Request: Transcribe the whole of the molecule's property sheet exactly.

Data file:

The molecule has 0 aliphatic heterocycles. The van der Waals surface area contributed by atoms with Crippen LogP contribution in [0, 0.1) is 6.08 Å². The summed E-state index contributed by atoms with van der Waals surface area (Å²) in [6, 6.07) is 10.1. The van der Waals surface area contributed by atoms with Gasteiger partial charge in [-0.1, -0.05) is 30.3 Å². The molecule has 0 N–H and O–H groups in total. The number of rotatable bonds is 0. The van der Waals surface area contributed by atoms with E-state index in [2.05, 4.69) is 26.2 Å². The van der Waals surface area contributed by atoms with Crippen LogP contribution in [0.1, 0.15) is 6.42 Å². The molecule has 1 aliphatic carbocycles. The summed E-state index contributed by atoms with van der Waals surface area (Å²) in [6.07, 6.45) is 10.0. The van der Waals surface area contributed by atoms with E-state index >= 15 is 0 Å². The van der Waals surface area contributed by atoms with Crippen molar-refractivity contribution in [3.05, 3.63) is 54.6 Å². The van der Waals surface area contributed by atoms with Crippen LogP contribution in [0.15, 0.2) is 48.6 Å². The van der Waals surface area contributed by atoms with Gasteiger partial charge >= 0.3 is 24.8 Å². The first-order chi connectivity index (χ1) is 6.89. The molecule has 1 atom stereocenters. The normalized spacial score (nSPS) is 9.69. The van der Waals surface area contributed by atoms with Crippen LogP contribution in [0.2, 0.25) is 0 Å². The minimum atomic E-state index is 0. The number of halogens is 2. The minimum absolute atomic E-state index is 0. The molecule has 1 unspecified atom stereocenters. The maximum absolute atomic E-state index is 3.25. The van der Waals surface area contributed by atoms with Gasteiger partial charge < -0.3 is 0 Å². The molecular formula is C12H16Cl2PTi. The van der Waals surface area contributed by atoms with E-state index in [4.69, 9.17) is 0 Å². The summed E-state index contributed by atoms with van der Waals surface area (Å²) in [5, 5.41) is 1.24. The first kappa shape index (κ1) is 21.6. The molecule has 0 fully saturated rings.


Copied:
The molecule has 0 aliphatic heterocycles. The van der Waals surface area contributed by atoms with Crippen LogP contribution in [0, 0.1) is 6.08 Å². The summed E-state index contributed by atoms with van der Waals surface area (Å²) in [6, 6.07) is 10.1. The van der Waals surface area contributed by atoms with Gasteiger partial charge in [-0.1, -0.05) is 30.3 Å². The molecule has 0 N–H and O–H groups in total. The number of rotatable bonds is 0. The van der Waals surface area contributed by atoms with E-state index in [2.05, 4.69) is 26.2 Å². The van der Waals surface area contributed by atoms with Crippen LogP contribution in [0.1, 0.15) is 6.42 Å². The molecule has 1 aliphatic carbocycles. The summed E-state index contributed by atoms with van der Waals surface area (Å²) in [6.07, 6.45) is 10.0. The van der Waals surface area contributed by atoms with E-state index >= 15 is 0 Å². The van der Waals surface area contributed by atoms with Crippen molar-refractivity contribution in [3.05, 3.63) is 54.6 Å². The van der Waals surface area contributed by atoms with Crippen LogP contribution in [0.15, 0.2) is 48.6 Å². The van der Waals surface area contributed by atoms with Gasteiger partial charge >= 0.3 is 24.8 Å². The first-order chi connectivity index (χ1) is 6.89. The molecule has 1 atom stereocenters. The normalized spacial score (nSPS) is 9.69. The van der Waals surface area contributed by atoms with Crippen LogP contribution in [0.2, 0.25) is 0 Å². The minimum atomic E-state index is 0. The number of halogens is 2. The minimum absolute atomic E-state index is 0. The molecule has 1 unspecified atom stereocenters. The maximum absolute atomic E-state index is 3.25. The van der Waals surface area contributed by atoms with Gasteiger partial charge < -0.3 is 0 Å². The molecular formula is C12H16Cl2PTi. The van der Waals surface area contributed by atoms with E-state index in [4.69, 9.17) is 0 Å². The summed E-state index contributed by atoms with van der Waals surface area (Å²) in [5, 5.41) is 1.24. The first kappa shape index (κ1) is 21.6. The molecule has 0 fully saturated rings.